Recognizing the Gray Areas


At the Oscar Schindler Museum in Krakow, Poland I was exposed to one of the most insightful lectures I have heard on the trip so far. Our guide took us through the museum, stopping to address each exhibit’s historical context as we covered the experiences of Germans, Poles, and Jews. At each location, she was happy to answer questions, but my group remained skeptical. We had learned that in modern Poland there was a false portrayal of the Poles as victims of the reign of Nazi tyranny during World War II. This portrayal, as we had previously learned from our readings, was incredibly far from the truth. In many instances, the Polish people were active participants in the Holocaust, massacring Jews in small towns such as Jedwabne. With this historical knowledge in mind, we expected an opportunity to challenge our tour guide and offer examples that contradicted her view.

At every stop we spoke to our guide about a multitude of issues. At one point she asked if we knew why the Germans had originally decided to establish the General Government in Poland. Based on the research I had done, I clarified that it was for resettlement of the German people. She appeared confused by my answer and declared instead that it instead was established to maintain stability in the region. At several other points my friends brought up points that were outside the scope of what the museum had to offer, leading us to believe the portrayal was at best limited in its account of how the war played out. However, she was not to admit that in many instances the Poles collaborated with the Nazis. When asked by a student, she explained that many Poles signed up to become part of the German volksdeutches, or collaborators who would be granted the ability to be “Germanized” in the New Reich in return for their betrayal. At another point, we even learned about Polish Jews known as kapos, who ruthlessly beat and tortured fellow Jews in the hopes that the Nazis would spare them.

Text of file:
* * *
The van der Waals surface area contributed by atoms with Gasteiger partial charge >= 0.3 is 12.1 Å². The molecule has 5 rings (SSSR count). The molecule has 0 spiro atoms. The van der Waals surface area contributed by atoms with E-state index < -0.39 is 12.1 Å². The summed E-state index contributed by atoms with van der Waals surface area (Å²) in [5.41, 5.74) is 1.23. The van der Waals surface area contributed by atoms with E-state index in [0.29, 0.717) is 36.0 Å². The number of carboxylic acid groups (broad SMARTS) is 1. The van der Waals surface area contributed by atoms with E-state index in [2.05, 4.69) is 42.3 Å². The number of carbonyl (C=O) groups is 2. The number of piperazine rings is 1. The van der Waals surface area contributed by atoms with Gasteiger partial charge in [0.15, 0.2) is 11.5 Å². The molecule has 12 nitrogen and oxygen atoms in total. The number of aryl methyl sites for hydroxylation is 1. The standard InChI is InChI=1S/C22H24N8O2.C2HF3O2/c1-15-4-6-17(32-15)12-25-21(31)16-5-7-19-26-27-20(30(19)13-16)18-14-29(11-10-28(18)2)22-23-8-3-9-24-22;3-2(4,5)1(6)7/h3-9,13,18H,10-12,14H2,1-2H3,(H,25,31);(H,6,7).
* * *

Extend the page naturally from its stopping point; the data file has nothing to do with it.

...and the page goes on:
To dialogue with another historical perspective in such a way is one of the most important aspects of this trip. Despite the fact that her perspective appeared incomplete, our conversation reflects a duality we have discussed in class centered around how human beings can act as victims and perpetrators at the same time in many instances. Conversations like this are important to forming a wholistic view of history and recognizing the gray areas in our moral understanding of the past.

Leave a Reply

Your email address will not be published. Required fields are marked *